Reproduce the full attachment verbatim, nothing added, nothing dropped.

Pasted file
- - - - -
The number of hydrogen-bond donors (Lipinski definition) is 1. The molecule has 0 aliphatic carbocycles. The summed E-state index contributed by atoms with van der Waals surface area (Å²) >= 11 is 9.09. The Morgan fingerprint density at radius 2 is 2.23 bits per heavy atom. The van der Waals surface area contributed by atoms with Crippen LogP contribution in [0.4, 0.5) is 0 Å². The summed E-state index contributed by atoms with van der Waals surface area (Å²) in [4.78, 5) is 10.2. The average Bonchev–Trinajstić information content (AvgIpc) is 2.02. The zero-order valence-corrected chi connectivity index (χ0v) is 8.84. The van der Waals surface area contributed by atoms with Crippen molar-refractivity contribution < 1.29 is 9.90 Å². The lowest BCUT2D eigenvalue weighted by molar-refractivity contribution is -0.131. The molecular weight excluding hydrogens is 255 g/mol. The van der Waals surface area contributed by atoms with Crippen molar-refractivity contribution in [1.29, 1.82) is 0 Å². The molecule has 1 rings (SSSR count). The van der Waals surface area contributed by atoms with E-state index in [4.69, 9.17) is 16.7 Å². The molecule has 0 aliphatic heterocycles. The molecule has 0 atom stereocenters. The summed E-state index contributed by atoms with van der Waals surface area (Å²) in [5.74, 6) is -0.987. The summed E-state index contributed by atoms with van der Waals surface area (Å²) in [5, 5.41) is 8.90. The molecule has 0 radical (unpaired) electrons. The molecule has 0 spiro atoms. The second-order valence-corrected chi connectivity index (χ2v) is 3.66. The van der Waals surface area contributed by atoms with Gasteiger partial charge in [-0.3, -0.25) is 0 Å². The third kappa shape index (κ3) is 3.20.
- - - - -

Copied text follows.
The number of hydrogen-bond donors (Lipinski definition) is 1. The molecule has 0 aliphatic carbocycles. The summed E-state index contributed by atoms with van der Waals surface area (Å²) >= 11 is 9.09. The Morgan fingerprint density at radius 2 is 2.23 bits per heavy atom. The van der Waals surface area contributed by atoms with Crippen LogP contribution in [0.4, 0.5) is 0 Å². The summed E-state index contributed by atoms with van der Waals surface area (Å²) in [4.78, 5) is 10.2. The average Bonchev–Trinajstić information content (AvgIpc) is 2.02. The zero-order valence-corrected chi connectivity index (χ0v) is 8.84. The van der Waals surface area contributed by atoms with Crippen molar-refractivity contribution < 1.29 is 9.90 Å². The lowest BCUT2D eigenvalue weighted by molar-refractivity contribution is -0.131. The molecular weight excluding hydrogens is 255 g/mol. The van der Waals surface area contributed by atoms with Crippen molar-refractivity contribution in [1.29, 1.82) is 0 Å². The molecule has 1 rings (SSSR count). The van der Waals surface area contributed by atoms with E-state index in [4.69, 9.17) is 16.7 Å². The molecule has 0 aliphatic heterocycles. The molecule has 0 atom stereocenters. The summed E-state index contributed by atoms with van der Waals surface area (Å²) in [5.74, 6) is -0.987. The summed E-state index contributed by atoms with van der Waals surface area (Å²) in [5, 5.41) is 8.90. The molecule has 0 radical (unpaired) electrons. The molecule has 0 spiro atoms. The second-order valence-corrected chi connectivity index (χ2v) is 3.66. The van der Waals surface area contributed by atoms with Gasteiger partial charge in [-0.3, -0.25) is 0 Å². The third kappa shape index (κ3) is 3.20.